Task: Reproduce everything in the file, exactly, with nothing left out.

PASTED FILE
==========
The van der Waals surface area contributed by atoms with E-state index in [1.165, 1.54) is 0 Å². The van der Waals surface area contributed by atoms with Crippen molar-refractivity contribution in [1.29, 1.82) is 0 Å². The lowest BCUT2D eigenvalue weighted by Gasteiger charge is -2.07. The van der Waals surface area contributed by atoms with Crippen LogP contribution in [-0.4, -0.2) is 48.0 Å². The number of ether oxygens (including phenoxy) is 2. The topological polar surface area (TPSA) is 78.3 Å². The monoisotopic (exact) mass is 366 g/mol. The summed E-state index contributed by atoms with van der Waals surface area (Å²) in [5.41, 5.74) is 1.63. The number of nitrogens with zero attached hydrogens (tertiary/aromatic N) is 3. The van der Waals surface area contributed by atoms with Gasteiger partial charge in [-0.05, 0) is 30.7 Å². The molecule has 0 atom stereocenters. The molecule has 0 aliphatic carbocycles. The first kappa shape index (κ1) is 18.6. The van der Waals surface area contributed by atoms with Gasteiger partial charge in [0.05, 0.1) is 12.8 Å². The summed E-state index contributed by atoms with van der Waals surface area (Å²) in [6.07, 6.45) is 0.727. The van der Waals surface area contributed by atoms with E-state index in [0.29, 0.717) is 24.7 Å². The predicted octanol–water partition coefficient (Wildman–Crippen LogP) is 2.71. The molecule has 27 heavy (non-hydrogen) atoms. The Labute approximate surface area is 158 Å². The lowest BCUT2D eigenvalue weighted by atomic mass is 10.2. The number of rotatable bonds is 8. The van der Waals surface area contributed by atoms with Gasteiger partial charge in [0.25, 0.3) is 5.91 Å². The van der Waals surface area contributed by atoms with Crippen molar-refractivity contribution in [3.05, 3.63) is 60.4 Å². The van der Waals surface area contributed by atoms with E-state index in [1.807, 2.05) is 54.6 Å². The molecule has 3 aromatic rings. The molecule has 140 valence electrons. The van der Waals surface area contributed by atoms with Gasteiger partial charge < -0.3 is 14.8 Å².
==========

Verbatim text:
The van der Waals surface area contributed by atoms with E-state index in [1.165, 1.54) is 0 Å². The van der Waals surface area contributed by atoms with Crippen molar-refractivity contribution in [1.29, 1.82) is 0 Å². The lowest BCUT2D eigenvalue weighted by Gasteiger charge is -2.07. The van der Waals surface area contributed by atoms with Crippen LogP contribution in [-0.4, -0.2) is 48.0 Å². The number of ether oxygens (including phenoxy) is 2. The topological polar surface area (TPSA) is 78.3 Å². The monoisotopic (exact) mass is 366 g/mol. The summed E-state index contributed by atoms with van der Waals surface area (Å²) in [5.41, 5.74) is 1.63. The number of nitrogens with zero attached hydrogens (tertiary/aromatic N) is 3. The van der Waals surface area contributed by atoms with Gasteiger partial charge in [-0.05, 0) is 30.7 Å². The molecule has 0 atom stereocenters. The molecule has 0 aliphatic carbocycles. The first kappa shape index (κ1) is 18.6. The van der Waals surface area contributed by atoms with Gasteiger partial charge in [0.05, 0.1) is 12.8 Å². The summed E-state index contributed by atoms with van der Waals surface area (Å²) in [6.07, 6.45) is 0.727. The van der Waals surface area contributed by atoms with E-state index in [0.29, 0.717) is 24.7 Å². The predicted octanol–water partition coefficient (Wildman–Crippen LogP) is 2.71. The molecule has 27 heavy (non-hydrogen) atoms. The Labute approximate surface area is 158 Å². The lowest BCUT2D eigenvalue weighted by atomic mass is 10.2. The number of rotatable bonds is 8. The van der Waals surface area contributed by atoms with Gasteiger partial charge in [0.25, 0.3) is 5.91 Å². The van der Waals surface area contributed by atoms with Crippen molar-refractivity contribution in [3.05, 3.63) is 60.4 Å². The van der Waals surface area contributed by atoms with E-state index in [1.807, 2.05) is 54.6 Å². The molecule has 3 aromatic rings. The molecule has 140 valence electrons. The van der Waals surface area contributed by atoms with Gasteiger partial charge < -0.3 is 14.8 Å².